Upon hearing this kind of news, what fear is there of not accomplishing the Way?

If you can do that, you’re cultivating Patience.

You say, “Being patient isn’t easy either.” Then cultivate the Dharma door of Vigor. Be vigorous in the six periods of the day and night, and you’ll arrive attachment the other shore.

You object, “Vigor is too hard. Bowing to the Buddhas, reciting Sutras, and always keeping attachment it without a moment’s break – being that busy makes one really tired!” then cultivate Dhyana-samadhi. Sitting in mediation and entering Samadhi won’t fatigue you.

“But if I’m always in Samadhi I’ll forget everything,” you protest. If you want to think of things, then study wisdom – Prajna Paramita – which means understanding everything. But that means understanding that everything is empty and contemplating it as such. Any of the Six Paramitas lead s to the other shore.

A Bodhisattva is one who crosses himself over and also crosses other over, benefiting and enlightening himself, and also helping others to do so themselves. He must universally rescue all living beings, and make the vow:

As long as a single being has not become a Buddha,

At death I won’t seek the leisure of Nirvana.

The Bodhisattvas of the Six Paramitas have cut off and ended the thirty-four minds. The Thirty-four Minds begin with the Eight Patiences and the Eight Wisdoms, making sixteen Minds. Then there are Nine Ways of Non-Intermittence, also called Ways of Non-Obstruction. The first translators called them Ways of Non-Obstruction, but later translators of a more scientific, innovative bent termed them “Ways of Non-Intermittence.” There are further Nine Liberations, making Eighteen Minds; and sixteen plus eighteen makes Thirty-four Minds.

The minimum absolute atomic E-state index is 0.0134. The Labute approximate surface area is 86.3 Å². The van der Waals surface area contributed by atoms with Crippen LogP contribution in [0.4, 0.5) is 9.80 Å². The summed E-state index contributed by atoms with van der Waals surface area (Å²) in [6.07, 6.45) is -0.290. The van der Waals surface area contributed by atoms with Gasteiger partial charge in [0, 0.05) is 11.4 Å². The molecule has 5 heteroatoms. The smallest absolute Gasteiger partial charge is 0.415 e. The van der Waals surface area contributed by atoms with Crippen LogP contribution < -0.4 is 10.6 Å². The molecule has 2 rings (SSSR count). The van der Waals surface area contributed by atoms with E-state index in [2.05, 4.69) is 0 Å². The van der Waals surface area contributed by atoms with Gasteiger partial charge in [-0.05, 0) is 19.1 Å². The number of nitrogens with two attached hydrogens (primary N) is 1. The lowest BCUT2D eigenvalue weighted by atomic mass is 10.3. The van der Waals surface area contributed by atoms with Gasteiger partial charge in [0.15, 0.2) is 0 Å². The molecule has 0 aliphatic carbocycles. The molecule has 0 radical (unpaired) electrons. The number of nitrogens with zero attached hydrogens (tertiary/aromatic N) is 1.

The Thirty-four Minds:

8 Patience

8 Wisdoms

9 Ways of Non-Intermittence

+ 9 Liberations

= 34 minds

This is how they work. When one cultivates the Four Truths and cuts off delusions, that is known as wisdom – but to have wisdom one must be patient. For example, when ignorance or thoughts of desire come along, you have to be patient in the face of them – which is Patience with the Dharmas of Suffering. You mustn’t think of them as pleasure but as bitterness, and bear what you cannot bear. When the fire of desire scorches you, it’s ferocious; but hold on and don’t go running after such thoughts. Then wisdom will arise and you’ll realize, “Oh, basically there was nothing to it – just false thinking.” That’s Wisdom Concerning Dharmas of Suffering, which you acquire from having been patient when confronting them.